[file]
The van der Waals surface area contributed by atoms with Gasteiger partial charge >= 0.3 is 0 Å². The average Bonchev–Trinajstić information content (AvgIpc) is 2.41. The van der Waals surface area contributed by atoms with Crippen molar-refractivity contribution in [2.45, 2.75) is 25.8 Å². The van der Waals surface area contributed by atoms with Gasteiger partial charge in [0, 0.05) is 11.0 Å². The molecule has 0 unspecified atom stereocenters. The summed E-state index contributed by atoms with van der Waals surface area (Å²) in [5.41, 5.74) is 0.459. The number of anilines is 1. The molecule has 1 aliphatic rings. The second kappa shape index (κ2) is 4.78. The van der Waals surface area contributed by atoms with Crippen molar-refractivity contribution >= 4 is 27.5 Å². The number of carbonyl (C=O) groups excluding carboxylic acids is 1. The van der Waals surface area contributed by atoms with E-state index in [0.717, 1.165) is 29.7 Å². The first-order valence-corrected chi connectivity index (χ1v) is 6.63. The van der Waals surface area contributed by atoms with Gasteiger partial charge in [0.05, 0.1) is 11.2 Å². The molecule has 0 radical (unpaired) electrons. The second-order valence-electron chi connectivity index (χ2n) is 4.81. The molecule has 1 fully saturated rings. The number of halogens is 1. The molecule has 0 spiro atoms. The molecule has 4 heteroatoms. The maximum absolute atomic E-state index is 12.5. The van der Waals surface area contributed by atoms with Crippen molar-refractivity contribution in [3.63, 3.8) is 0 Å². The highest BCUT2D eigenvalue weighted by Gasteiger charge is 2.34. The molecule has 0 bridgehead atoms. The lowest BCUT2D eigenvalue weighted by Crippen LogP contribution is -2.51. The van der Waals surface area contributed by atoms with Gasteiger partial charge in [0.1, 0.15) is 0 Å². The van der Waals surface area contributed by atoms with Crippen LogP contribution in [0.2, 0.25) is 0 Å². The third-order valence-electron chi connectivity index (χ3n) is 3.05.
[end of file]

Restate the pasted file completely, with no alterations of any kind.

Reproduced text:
The van der Waals surface area contributed by atoms with Gasteiger partial charge >= 0.3 is 0 Å². The average Bonchev–Trinajstić information content (AvgIpc) is 2.41. The van der Waals surface area contributed by atoms with Crippen molar-refractivity contribution in [2.45, 2.75) is 25.8 Å². The van der Waals surface area contributed by atoms with Gasteiger partial charge in [0, 0.05) is 11.0 Å². The molecule has 0 unspecified atom stereocenters. The summed E-state index contributed by atoms with van der Waals surface area (Å²) in [5.41, 5.74) is 0.459. The number of anilines is 1. The molecule has 1 aliphatic rings. The second kappa shape index (κ2) is 4.78. The van der Waals surface area contributed by atoms with Crippen molar-refractivity contribution >= 4 is 27.5 Å². The number of carbonyl (C=O) groups excluding carboxylic acids is 1. The van der Waals surface area contributed by atoms with E-state index in [0.717, 1.165) is 29.7 Å². The first-order valence-corrected chi connectivity index (χ1v) is 6.63. The van der Waals surface area contributed by atoms with Gasteiger partial charge in [0.05, 0.1) is 11.2 Å². The molecule has 0 radical (unpaired) electrons. The second-order valence-electron chi connectivity index (χ2n) is 4.81. The molecule has 1 fully saturated rings. The number of halogens is 1. The molecule has 0 spiro atoms. The molecule has 4 heteroatoms. The maximum absolute atomic E-state index is 12.5. The van der Waals surface area contributed by atoms with Crippen molar-refractivity contribution in [3.63, 3.8) is 0 Å². The highest BCUT2D eigenvalue weighted by Gasteiger charge is 2.34. The molecule has 0 bridgehead atoms. The lowest BCUT2D eigenvalue weighted by Crippen LogP contribution is -2.51. The van der Waals surface area contributed by atoms with Gasteiger partial charge in [0.1, 0.15) is 0 Å². The van der Waals surface area contributed by atoms with Crippen LogP contribution in [0.2, 0.25) is 0 Å². The third-order valence-electron chi connectivity index (χ3n) is 3.05.